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UK diy (uk.d-i-y) For the discussion of all topics related to diy (do-it-yourself) in the UK. All levels of experience and proficency are welcome to join in to ask questions or offer solutions.

Green deposit on copper pipe at fittings



 
 
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  #1  
Old July 1st 06, 01:00 PM posted to uk.d-i-y
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Default Green deposit on copper pipe at fittings

Some copper water pipe solder fittings have a residue of green gunge
around them, due to the finished solder joints not being effectively
cleaned after soldering.after new CH installation around 5 years ago.

First Q: What is the green gunge (chemically)? Does the deposit have
common or garden name? It must be a Cu compound, but how is it formed
from solder flux, copper, solder & propane gas used in the torch?

Second Q: What is the most effective method of cleaning it off,
especialy when it has been on the Cu pipes several years? I'd like to
get the area around the fittings reasonably chemically clean. I fancy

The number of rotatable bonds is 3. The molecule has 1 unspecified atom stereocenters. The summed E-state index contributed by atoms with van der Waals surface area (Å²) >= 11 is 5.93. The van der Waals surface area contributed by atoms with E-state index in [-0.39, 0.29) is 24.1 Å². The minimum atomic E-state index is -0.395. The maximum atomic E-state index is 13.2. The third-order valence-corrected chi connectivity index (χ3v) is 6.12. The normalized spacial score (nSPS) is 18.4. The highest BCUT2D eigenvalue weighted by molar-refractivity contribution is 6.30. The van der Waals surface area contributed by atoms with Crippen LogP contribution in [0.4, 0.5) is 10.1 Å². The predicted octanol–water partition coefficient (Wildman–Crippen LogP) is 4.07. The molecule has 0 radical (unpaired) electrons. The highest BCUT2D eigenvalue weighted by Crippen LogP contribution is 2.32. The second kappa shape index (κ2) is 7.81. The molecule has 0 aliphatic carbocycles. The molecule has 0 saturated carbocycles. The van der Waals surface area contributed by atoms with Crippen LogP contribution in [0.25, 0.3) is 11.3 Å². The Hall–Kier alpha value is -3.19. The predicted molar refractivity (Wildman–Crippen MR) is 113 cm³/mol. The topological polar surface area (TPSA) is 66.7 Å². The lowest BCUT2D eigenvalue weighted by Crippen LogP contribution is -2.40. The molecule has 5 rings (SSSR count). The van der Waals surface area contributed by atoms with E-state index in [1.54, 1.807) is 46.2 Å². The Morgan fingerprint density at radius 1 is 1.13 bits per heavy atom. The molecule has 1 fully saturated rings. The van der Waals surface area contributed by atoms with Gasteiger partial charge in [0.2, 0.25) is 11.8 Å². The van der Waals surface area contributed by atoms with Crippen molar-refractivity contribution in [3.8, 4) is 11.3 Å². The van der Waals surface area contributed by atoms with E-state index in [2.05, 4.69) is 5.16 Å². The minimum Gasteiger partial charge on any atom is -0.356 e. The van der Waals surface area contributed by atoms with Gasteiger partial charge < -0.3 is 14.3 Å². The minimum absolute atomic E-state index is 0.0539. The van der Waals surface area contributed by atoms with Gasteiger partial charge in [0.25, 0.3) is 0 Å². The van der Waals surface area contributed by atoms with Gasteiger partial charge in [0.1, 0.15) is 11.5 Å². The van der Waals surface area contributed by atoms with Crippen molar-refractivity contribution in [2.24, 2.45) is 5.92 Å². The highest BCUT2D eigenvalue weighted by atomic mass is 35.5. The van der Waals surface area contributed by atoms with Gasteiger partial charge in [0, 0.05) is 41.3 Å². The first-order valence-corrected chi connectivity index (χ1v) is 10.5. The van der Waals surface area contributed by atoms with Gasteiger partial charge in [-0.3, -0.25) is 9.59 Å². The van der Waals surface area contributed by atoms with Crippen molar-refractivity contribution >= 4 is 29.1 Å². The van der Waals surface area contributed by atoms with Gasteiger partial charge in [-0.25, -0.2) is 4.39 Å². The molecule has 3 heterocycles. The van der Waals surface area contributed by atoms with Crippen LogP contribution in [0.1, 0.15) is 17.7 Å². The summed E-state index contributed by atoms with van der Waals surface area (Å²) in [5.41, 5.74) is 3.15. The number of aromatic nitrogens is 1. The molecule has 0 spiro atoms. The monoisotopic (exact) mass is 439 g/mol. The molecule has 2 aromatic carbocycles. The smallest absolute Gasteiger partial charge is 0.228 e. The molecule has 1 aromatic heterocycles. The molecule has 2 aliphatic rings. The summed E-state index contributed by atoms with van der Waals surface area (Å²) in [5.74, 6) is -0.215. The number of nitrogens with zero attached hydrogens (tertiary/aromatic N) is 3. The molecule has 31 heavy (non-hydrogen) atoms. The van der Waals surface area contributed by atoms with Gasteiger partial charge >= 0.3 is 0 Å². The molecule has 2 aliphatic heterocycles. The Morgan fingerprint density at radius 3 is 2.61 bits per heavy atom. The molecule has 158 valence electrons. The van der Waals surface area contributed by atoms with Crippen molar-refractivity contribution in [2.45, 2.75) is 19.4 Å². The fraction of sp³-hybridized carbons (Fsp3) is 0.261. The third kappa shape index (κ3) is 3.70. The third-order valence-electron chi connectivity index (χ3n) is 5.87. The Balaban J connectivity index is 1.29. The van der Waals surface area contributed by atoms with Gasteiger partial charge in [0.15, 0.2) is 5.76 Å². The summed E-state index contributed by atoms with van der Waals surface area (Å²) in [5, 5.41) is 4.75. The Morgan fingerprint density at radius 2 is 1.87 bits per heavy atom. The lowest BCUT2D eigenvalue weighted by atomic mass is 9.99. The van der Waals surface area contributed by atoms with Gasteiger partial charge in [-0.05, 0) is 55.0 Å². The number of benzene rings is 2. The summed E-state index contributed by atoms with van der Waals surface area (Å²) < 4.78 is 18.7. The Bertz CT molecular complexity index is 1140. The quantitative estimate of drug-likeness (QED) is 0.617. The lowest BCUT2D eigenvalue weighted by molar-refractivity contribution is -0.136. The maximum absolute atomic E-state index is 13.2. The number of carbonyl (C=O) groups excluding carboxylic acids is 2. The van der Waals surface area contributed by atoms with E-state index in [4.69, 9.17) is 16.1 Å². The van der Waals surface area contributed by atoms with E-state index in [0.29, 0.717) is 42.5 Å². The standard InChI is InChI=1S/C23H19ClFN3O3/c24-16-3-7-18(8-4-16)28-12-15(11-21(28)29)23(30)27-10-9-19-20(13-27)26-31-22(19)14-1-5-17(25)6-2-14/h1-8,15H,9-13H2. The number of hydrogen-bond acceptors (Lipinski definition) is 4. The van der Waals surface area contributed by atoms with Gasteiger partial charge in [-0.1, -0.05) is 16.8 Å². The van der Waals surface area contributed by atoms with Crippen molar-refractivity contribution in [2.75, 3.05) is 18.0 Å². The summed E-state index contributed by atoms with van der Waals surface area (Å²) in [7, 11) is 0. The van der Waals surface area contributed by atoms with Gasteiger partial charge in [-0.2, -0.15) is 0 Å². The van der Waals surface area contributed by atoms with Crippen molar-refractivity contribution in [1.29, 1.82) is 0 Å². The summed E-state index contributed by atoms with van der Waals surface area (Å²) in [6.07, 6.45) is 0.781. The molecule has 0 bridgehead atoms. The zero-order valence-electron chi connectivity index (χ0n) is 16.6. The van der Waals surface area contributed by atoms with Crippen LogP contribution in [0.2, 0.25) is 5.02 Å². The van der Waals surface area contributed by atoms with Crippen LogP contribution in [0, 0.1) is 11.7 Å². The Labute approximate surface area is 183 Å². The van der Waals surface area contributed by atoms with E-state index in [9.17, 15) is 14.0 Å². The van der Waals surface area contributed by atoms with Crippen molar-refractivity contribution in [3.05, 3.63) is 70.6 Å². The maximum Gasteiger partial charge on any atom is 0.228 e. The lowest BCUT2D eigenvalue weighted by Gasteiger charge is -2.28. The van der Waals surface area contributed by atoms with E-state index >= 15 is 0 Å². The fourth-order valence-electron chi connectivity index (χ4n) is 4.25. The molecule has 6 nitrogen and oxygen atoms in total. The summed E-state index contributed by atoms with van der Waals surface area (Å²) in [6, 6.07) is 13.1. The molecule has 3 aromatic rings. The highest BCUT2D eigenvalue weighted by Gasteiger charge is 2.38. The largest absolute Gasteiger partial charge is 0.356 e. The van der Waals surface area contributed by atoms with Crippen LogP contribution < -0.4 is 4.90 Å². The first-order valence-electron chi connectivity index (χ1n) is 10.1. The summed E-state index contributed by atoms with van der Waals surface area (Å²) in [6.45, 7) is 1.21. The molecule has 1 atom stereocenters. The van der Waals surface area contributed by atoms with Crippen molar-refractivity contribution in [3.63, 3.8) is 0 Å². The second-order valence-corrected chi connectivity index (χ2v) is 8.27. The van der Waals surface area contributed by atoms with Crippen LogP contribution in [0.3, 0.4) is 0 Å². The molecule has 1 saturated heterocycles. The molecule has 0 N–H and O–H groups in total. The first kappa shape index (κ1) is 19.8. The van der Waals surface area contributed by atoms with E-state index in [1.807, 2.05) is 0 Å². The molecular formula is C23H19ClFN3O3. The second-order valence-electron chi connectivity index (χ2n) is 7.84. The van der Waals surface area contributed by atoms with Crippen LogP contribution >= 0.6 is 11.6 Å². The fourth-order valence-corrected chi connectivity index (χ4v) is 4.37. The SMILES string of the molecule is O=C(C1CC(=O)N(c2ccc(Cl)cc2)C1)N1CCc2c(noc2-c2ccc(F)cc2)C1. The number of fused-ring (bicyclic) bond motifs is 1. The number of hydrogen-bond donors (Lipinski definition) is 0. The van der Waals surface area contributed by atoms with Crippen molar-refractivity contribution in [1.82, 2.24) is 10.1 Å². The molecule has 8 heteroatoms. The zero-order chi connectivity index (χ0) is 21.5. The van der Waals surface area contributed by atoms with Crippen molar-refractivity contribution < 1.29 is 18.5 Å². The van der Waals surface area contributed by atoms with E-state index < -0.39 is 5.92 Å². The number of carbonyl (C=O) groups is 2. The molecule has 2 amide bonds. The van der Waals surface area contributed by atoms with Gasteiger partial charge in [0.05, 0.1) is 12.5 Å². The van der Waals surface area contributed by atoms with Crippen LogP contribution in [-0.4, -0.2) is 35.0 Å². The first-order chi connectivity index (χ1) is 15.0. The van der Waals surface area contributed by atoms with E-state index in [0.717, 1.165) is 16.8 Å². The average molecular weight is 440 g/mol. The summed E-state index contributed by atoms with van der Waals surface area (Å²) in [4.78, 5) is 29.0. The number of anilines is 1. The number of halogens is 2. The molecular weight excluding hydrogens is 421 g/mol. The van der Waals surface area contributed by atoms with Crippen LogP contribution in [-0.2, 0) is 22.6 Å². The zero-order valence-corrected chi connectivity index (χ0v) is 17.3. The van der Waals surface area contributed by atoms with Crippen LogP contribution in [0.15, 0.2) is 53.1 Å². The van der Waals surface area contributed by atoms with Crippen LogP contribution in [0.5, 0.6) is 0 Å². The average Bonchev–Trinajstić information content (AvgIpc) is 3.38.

just cleaning with wire wool might leave a residue for the green to
re-crystallize on.

Third Q: I thought I had cleaned the joints at the time, so how should
soldered work be cleaned to avoid green film formation?

TIA

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  #2  
Old July 1st 06, 03:02 PM posted to uk.d-i-y
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Default Green deposit on copper pipe at fittings


marbles wrote:
Some copper water pipe solder fittings have a residue of green gunge
around them, due to the finished solder joints not being effectively
cleaned after soldering.after new CH installation around 5 years ago.


Resues of acid/active flux, I believe. The active flux contains
hydrochloric acid which removes the surface oxide layer &
'cleans'/pickles the pipe and fitting when heated, prior to the solder
melting & running.

I don't know what the green compound is, I'm sure a chemist will be
along shortly. If left inside a heating system, the acidic flux
residues can cause serious problems with corrosion.

  #3  
Old July 1st 06, 03:14 PM posted to uk.d-i-y